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disdain, they are often preferred by the learner because they seem more reasonable and perhaps are more useful for the learner's purpose (Mayer, 1987). These beliefs can persist as lingering suspicions in a student's mind and can hinder further learning (McDermott, 1991).
Before embracing the concepts held to be correct by the scientific community, students must confront their own beliefs along with their associated paradoxes and limitations and then attempt to reconstruct the knowledge necessary to understand the scientific model being presented. This process requires that the teacher:
Identify students' misconceptions.
Provide a forum for students to confront their misconceptions.
Help students reconstruct and internalize their knowledge, based on scientific models.
These steps are discussed throughout the remainder of this chapter.
Example of a Factual Misconception
A grade-school geography teacher once informed my whole class that the Gulf Stream is simply and entirely the Mississippi River, floating across the surface of the salty Atlantic all the way to Norway. I duly learned that, and neverthought about it again. It sat unexamined and unchallenged in my head for several decades, until the subject arose in a discussion with colleagues, and up it came like some weird deep-sea fish; I had only to mention it to be roundly hooted (by myself as well after giving it a half-second's thought). I was impressed by the clarity and circumstantial detail with which that fragile "unfact" was preserved for decades in my head; I bet there are others, and I bet we all have them. There may be families of them, lurking like coelacanths in the collective depths. I know there are twenty or thirty of us out there who either have dredged up and exploded the Gulf Stream heresy, or are still carrying it around in tact (Blackburn, 1995).
Before misconceptions can be corrected, they need to be identified. Many researchers and teachers have compiled lists of commonly encountered misconceptions (see sidebar at the end of the chapter). A number of professional societies have developed conceptual tests which allow you to identify students' misconceptions; we urge you to consult the organizations in Appendix B for more information. Additionally, small group discussions and office hours provide effective forums for identifying student misconceptions. With practice and effort, a teacher can learn to probe a student's conceptual framework (often by simply listening) without resorting to authority or embarrassing the student. Mazur has found a way to help students check their conceptual frameworks even within the large lecture format (see the sidebar in Chapter 3). Hake (1992) has used introductory laboratory exercises to help students test their conceptual bases for understanding motion. Essay assignments that ask students to explain their reasoning are useful for detecting students' misconceptions. These essays and discussions need not be used for grading, but rather can be used as part of the learning process to find out what and how your students are thinking.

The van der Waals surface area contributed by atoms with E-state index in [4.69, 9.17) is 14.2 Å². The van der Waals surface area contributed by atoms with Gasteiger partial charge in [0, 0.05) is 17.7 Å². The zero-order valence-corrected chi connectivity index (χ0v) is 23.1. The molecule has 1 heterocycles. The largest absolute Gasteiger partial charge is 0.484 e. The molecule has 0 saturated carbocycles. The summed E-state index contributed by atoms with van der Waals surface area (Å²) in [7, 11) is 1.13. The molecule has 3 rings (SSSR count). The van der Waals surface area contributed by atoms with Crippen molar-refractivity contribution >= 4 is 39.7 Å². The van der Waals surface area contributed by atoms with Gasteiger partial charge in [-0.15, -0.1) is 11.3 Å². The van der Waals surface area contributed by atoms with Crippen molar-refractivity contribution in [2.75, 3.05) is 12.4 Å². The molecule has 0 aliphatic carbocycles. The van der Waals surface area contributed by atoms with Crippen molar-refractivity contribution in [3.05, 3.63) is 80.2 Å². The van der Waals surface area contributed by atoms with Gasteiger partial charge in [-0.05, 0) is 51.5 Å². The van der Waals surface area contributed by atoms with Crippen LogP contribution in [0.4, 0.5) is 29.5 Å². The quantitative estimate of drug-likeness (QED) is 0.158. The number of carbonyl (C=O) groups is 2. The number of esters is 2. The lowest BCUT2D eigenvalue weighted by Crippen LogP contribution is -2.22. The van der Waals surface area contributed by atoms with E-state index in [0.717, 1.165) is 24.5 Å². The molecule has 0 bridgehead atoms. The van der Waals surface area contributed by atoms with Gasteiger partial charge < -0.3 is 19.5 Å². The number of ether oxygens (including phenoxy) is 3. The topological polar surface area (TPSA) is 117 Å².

Misconceptions can occur in students' understanding of scientific methods as well as in their organization of scientific knowledge. For example, students in a science class will often express disappointment that an experiment did not work. They do not fully understand that experiments are a means of testing ideas and hypotheses, not of arriving at an expected result. To the scientist, an experiment yields a result which needs to be interpreted. In that sense, each experiment "works," but it may not work as expected.
Helping Students Confront Their Misconceptions
It is useful to review and think about possible misconceptions before teaching a class or laboratory in which new